New Delhi: The Union government on Friday made a strong plea in the Supreme Court for lifting a ban on mining of limestone by Lafarge Umiam Mining Pvt. Ltd (LUMPL) in Meghalaya, citing international commitments and diplomatic relations with Bangladesh.
Graphic by Ahmed Raza Khan; photo by Ramesh Pathania / Mint
The apex court bench headed by Chief Justice K.G. Balakrishnan, however, refused to provide immediate relief to the cement company and posted the matter for hearing on Monday.
Meghalaya in north-east India borders Bangladesh.
Justice S.H. Kapadia said gross irregularities had been committed by the company and the court could not allow mining without a detailed hearing. International commitments do not mean the law of the land can be violated, the bench said.
The Supreme Court on 5 February, while hearing a petition filed by 21 local tribals and the Shella Action Committee, a non-governmental organization, had stayed the mining of limestone by Lafarge in Meghalaya.
The petition claimed Lafarge had obtained an environmental clearance by falsely declaring forest areas as wasteland and non-forest areas. It also alleged that the company had illegally transferred tribal land protected under the sixth schedule of the Constitution to itself and mortgaged it in favour of foreign banks to secure a loan of $153 million (around Rs693 crore today).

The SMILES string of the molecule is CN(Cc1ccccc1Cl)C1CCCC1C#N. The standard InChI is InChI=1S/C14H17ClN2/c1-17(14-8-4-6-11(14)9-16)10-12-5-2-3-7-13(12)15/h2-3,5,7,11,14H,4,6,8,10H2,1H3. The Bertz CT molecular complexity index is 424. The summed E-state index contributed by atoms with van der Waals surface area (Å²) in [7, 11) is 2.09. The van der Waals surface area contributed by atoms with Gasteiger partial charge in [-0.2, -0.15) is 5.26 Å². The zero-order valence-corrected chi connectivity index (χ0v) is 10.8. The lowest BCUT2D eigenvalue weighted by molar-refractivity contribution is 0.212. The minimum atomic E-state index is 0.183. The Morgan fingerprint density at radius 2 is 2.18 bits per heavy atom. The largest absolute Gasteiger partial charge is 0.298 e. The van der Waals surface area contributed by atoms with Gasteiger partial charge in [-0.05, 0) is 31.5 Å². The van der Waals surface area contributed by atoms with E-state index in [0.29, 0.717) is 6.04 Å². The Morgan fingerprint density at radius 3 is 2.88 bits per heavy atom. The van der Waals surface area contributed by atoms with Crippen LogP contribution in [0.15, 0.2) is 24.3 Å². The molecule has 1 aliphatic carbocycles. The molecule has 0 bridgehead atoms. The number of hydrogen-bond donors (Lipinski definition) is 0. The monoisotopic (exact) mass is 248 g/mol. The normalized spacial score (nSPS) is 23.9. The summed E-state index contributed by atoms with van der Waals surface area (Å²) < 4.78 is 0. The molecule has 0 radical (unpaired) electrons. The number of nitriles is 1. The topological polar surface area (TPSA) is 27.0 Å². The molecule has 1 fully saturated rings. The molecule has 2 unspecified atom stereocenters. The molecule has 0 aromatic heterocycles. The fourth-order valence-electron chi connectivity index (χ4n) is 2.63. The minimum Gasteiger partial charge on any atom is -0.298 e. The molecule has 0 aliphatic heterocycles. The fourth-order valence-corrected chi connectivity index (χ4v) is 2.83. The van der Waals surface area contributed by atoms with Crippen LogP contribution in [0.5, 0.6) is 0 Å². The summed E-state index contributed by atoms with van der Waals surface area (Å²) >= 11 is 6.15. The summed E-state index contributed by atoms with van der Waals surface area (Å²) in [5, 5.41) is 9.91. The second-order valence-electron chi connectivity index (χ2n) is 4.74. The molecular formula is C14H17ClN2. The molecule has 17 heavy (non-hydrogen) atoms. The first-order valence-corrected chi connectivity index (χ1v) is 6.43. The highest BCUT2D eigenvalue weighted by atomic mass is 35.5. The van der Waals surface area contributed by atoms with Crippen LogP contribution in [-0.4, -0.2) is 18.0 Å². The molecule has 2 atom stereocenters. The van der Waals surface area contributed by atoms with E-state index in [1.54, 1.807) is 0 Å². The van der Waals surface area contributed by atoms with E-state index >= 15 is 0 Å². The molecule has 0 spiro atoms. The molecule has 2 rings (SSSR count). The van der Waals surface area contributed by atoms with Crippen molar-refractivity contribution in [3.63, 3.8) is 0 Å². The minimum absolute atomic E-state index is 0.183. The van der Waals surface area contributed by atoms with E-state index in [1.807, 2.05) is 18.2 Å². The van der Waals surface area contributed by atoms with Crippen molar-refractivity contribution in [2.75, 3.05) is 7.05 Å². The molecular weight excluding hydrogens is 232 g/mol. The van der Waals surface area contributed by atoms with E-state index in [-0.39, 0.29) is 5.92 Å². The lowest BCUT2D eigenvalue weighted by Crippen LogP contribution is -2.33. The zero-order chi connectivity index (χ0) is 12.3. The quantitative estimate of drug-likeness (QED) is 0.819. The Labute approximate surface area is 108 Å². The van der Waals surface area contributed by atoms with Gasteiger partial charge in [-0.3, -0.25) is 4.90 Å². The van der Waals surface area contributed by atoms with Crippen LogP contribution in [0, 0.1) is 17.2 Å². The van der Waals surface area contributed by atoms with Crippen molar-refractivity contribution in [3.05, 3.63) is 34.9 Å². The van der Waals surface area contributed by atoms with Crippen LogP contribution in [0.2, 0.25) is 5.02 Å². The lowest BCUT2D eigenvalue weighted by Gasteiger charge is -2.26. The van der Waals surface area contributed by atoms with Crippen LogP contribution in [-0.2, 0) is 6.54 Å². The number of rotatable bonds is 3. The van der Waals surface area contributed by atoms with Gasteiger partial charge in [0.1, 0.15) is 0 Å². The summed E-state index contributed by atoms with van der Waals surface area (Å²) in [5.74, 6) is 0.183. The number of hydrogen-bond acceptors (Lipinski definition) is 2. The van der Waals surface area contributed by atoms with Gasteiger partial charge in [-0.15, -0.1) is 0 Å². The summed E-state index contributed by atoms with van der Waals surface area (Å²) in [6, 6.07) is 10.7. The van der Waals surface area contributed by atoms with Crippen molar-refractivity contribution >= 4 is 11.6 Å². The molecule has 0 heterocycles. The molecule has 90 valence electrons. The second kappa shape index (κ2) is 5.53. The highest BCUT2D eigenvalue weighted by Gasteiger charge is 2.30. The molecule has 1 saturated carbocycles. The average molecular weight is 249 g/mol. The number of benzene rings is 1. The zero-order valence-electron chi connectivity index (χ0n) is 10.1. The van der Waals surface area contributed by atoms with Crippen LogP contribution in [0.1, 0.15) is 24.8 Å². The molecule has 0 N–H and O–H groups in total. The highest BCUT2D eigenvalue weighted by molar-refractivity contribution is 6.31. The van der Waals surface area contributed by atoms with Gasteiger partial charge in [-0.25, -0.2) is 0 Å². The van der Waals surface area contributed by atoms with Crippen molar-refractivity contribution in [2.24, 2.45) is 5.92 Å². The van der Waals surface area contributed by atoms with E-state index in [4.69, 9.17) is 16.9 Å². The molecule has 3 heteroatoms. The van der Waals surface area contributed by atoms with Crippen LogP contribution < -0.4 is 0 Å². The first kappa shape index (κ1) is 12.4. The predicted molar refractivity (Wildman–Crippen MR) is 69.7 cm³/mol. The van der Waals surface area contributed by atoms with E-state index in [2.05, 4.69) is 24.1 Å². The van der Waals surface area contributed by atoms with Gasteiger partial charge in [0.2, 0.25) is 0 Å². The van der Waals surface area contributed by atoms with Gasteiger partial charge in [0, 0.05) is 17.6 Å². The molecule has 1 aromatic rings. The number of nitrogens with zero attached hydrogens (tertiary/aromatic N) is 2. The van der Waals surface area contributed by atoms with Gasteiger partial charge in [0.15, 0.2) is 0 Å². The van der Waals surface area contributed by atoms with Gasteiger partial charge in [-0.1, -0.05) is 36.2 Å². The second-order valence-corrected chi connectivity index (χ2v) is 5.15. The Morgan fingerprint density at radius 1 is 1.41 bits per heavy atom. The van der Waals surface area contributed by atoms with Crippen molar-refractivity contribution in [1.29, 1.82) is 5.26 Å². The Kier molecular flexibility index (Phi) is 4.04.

Attorney general G.E. Vahanvati, appearing for the government, said the apex court order stopping limestone supply to the cement plant in Bangladesh “ is causing a huge international problem” as India had in 2001 guaranteed uninterrupted supply of limestone to Bangladesh.
The stoppage of limestone supply has led to a 15% fall in cement production in Bangladesh and is a severe setback to its housing projects. Lafarge is the largest listed company in Bangladesh, he added.
Harish Salve, amicus curiae (adviser to the court) in the matter, argued that earnings from mining could be used to establish a trust to be used for the welfare of the tribals.
If Lafarge comes with this kind of proposal, the apex court can consider lifting the stay on mining, said Salve.
LUMPL is a 100% subsidiary of Lafarge Surma Cement Ltd of Bangladesh, which operates a 1.2 million tonnes per annum cement plant at Chhatak, Bangladesh.
The plant is wholly dependent on limestone extracted from the East Khasi Hills in Meghalaya.